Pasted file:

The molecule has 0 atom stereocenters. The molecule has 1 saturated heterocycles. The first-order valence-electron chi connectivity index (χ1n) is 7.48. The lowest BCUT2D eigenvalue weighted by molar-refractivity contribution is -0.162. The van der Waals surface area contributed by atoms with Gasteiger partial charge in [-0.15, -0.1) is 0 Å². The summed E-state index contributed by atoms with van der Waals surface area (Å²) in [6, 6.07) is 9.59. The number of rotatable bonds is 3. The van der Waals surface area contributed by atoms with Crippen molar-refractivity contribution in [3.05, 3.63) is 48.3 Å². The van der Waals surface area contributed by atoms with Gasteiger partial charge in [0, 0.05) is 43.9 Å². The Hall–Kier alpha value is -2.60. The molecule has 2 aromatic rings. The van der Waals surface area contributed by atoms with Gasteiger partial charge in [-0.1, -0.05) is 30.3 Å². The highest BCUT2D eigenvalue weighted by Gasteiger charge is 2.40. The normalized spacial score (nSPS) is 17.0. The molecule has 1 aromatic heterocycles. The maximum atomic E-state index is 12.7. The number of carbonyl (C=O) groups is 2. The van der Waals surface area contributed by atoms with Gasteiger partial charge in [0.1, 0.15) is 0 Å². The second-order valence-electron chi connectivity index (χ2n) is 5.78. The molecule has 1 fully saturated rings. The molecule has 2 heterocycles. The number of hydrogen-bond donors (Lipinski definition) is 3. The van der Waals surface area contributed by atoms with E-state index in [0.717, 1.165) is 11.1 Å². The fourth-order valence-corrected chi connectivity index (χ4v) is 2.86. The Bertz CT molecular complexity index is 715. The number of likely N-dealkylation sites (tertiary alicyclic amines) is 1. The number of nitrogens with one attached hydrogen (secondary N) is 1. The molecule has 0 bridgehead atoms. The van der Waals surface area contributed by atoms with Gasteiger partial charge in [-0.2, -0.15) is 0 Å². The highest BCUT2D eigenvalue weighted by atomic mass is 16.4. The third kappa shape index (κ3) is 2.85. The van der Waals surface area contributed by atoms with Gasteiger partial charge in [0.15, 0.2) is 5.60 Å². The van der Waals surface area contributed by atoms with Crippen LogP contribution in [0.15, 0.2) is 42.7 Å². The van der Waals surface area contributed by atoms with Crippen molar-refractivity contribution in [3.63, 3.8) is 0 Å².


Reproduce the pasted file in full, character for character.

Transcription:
The molecule has 0 atom stereocenters. The molecule has 1 saturated heterocycles. The first-order valence-electron chi connectivity index (χ1n) is 7.48. The lowest BCUT2D eigenvalue weighted by molar-refractivity contribution is -0.162. The van der Waals surface area contributed by atoms with Gasteiger partial charge in [-0.15, -0.1) is 0 Å². The summed E-state index contributed by atoms with van der Waals surface area (Å²) in [6, 6.07) is 9.59. The number of rotatable bonds is 3. The van der Waals surface area contributed by atoms with Crippen molar-refractivity contribution in [3.05, 3.63) is 48.3 Å². The van der Waals surface area contributed by atoms with Gasteiger partial charge in [0, 0.05) is 43.9 Å². The Hall–Kier alpha value is -2.60. The molecule has 2 aromatic rings. The van der Waals surface area contributed by atoms with Gasteiger partial charge in [-0.1, -0.05) is 30.3 Å². The highest BCUT2D eigenvalue weighted by Gasteiger charge is 2.40. The normalized spacial score (nSPS) is 17.0. The molecule has 1 aromatic heterocycles. The maximum atomic E-state index is 12.7. The number of carbonyl (C=O) groups is 2. The van der Waals surface area contributed by atoms with Gasteiger partial charge in [0.1, 0.15) is 0 Å². The second-order valence-electron chi connectivity index (χ2n) is 5.78. The molecule has 1 fully saturated rings. The molecule has 2 heterocycles. The number of hydrogen-bond donors (Lipinski definition) is 3. The van der Waals surface area contributed by atoms with E-state index in [0.717, 1.165) is 11.1 Å². The fourth-order valence-corrected chi connectivity index (χ4v) is 2.86. The Bertz CT molecular complexity index is 715. The number of likely N-dealkylation sites (tertiary alicyclic amines) is 1. The number of nitrogens with one attached hydrogen (secondary N) is 1. The molecule has 0 bridgehead atoms. The van der Waals surface area contributed by atoms with Gasteiger partial charge in [-0.2, -0.15) is 0 Å². The highest BCUT2D eigenvalue weighted by atomic mass is 16.4. The third kappa shape index (κ3) is 2.85. The van der Waals surface area contributed by atoms with Gasteiger partial charge in [0.15, 0.2) is 5.60 Å². The van der Waals surface area contributed by atoms with Crippen LogP contribution in [0.15, 0.2) is 42.7 Å². The van der Waals surface area contributed by atoms with Crippen molar-refractivity contribution in [3.63, 3.8) is 0 Å².